Hillsborough Co. bus crash brings safety concerns

- When you're representing a fired school bus driver involved in a crash with 27 kids on board, other incidents involving school busses become an instant matter of interest.

So when a Hillsborough County school bus crashed Wednesday in Riverview, attorney Chrissie Edwards immediately thought of her client.

Edwards represents Lenoir Sainfimin.

"The bus safety issue is a problem," Edwards said.

Back in September, Sainfimin lost control of the school bus he was driving and plunged into a pond with a bus full of kids.

"Confronted with that emergency, was the best decision he could have made. He moved that bus into that pond and all the children - all 27 children - went home that day to their parents, " said Edwards.

Sainfimin blames brake failure.

But investigators blame him, for mistakenly hitting the gas instead of the breaks.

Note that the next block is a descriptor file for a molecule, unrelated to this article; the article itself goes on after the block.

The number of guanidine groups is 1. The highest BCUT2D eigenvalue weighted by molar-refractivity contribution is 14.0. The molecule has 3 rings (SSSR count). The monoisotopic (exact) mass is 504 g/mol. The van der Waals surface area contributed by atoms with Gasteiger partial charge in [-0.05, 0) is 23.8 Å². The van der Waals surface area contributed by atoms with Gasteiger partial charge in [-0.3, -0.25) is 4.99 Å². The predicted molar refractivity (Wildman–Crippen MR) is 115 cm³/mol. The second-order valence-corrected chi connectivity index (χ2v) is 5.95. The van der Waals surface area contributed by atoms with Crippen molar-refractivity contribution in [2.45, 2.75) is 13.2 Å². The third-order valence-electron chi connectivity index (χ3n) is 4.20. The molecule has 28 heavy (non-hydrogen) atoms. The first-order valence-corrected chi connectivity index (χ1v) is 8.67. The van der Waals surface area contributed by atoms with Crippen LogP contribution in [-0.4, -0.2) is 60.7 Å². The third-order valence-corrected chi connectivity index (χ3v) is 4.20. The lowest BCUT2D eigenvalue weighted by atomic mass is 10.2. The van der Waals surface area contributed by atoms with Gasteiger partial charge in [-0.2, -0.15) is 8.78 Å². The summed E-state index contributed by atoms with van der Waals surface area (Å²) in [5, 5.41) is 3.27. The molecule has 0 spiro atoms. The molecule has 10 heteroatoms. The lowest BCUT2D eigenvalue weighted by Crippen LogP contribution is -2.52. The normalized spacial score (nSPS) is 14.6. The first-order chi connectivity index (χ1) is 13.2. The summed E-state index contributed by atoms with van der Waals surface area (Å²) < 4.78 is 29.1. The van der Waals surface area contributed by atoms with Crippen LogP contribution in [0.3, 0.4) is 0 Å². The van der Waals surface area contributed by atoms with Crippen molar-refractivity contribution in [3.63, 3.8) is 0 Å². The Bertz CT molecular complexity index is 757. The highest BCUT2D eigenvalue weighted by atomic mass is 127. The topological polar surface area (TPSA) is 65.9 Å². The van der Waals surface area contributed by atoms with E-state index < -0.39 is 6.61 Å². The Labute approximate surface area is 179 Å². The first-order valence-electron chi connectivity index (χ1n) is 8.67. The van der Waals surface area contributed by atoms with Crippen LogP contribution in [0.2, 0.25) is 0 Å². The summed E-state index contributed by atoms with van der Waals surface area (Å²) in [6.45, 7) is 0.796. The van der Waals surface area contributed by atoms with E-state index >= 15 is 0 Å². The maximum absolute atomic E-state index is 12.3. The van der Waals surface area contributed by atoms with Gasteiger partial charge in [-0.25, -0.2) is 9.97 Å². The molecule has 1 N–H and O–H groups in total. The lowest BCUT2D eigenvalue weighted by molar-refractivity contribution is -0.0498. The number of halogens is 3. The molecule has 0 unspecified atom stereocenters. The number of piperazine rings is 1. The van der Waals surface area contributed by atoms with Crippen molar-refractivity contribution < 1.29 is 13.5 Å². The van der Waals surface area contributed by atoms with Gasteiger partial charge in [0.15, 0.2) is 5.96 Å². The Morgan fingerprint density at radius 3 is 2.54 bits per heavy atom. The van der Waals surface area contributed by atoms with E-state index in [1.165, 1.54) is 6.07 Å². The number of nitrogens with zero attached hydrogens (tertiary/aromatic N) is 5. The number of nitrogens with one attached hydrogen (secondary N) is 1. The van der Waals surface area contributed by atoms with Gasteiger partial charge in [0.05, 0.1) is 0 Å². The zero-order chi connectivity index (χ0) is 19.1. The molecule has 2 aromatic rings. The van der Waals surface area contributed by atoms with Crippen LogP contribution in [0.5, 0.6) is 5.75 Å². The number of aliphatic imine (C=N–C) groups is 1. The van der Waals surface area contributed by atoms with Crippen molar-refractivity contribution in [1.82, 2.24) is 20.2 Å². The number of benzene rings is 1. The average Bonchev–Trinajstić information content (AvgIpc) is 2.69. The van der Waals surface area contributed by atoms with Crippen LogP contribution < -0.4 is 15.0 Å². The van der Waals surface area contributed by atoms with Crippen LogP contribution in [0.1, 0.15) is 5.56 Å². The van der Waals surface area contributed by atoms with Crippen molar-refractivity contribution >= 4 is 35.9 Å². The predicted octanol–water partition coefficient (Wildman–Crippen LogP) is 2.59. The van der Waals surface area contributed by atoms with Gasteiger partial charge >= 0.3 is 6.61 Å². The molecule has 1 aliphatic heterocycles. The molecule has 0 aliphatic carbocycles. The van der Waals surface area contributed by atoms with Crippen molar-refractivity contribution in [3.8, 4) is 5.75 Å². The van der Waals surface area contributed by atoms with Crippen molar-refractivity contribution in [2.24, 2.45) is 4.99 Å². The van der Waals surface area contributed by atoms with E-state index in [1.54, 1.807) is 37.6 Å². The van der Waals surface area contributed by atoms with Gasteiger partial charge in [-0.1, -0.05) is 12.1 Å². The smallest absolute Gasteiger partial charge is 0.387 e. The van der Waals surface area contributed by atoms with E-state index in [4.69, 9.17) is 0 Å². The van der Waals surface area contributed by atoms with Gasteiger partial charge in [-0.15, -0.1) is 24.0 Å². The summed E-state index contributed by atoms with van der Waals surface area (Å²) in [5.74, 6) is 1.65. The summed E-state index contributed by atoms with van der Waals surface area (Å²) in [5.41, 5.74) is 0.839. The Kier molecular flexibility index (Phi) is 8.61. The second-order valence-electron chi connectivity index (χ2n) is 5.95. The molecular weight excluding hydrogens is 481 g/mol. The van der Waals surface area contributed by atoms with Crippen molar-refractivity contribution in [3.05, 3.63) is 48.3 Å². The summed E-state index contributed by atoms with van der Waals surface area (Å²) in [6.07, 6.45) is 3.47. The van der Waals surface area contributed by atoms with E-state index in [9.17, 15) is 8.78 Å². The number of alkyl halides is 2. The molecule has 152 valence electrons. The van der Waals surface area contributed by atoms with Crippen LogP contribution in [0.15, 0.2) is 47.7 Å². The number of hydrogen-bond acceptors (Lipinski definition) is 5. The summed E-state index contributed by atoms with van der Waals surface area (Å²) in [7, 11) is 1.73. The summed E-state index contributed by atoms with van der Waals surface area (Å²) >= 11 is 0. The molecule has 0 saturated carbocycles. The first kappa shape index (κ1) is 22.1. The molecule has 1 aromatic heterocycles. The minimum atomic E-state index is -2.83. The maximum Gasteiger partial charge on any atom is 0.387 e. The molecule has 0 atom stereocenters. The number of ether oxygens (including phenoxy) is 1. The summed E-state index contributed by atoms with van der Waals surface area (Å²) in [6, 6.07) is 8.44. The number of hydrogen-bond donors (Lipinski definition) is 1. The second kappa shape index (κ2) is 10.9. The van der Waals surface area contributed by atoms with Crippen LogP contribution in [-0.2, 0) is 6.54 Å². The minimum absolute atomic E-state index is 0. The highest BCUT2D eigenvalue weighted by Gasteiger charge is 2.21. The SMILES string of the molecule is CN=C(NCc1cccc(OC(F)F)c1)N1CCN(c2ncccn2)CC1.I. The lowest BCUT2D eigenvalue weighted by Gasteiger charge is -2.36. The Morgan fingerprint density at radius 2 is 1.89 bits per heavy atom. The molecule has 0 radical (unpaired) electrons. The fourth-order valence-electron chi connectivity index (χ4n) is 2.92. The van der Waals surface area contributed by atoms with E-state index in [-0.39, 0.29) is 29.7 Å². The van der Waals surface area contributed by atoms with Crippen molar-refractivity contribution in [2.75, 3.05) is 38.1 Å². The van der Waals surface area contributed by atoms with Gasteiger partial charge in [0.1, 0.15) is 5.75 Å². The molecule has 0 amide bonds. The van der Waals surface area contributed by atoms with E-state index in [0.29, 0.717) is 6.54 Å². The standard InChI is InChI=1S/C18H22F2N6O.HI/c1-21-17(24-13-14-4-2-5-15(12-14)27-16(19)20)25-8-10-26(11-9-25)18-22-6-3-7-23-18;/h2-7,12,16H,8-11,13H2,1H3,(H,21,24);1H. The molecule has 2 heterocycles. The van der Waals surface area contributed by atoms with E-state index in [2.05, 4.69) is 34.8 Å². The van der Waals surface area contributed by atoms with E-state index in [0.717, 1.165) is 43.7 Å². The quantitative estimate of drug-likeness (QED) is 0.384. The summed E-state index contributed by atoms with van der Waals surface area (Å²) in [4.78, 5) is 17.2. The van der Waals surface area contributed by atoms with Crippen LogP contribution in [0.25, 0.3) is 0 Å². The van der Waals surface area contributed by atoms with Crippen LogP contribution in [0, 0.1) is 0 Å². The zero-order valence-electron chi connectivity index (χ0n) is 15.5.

An independent investigation determined the bus did not have mechanical issues.

School officials released an edited version of the video from the school bus cameras. They say the video was damaged by water and they released all the video they could salvage. 

Edwards says she doesn't believe the school's story and is fighting to have the entire video released. 

The video, according to Edwards, cuts off at the moment of the crash. 

In Wednesday's bus crash, police say the  driver failed to yield the right-of-way and collided with another car. But Edwards says she will launch her own investigation.

She wants to know everything she can about the bus and its history.

"We have seen missed inspections, employees quitting, that make it seem like there is a little bit of smoke, which means there may be a little bit of fire," Edwards said.

According to the Florida Department of Education, Hillsborough County has one of the oldest school bus fleets in the state. In the past, drivers and mechanics have raised concerns about safety.

The school board agreed in 2015, to purchase hundreds of new busses in the coming year.

Six arrived January 14, but there are many more to be replaced.  

"If we don't address what is going on with the buses, this is going to continue to happen. So what is it going to take?," Edwards asked.

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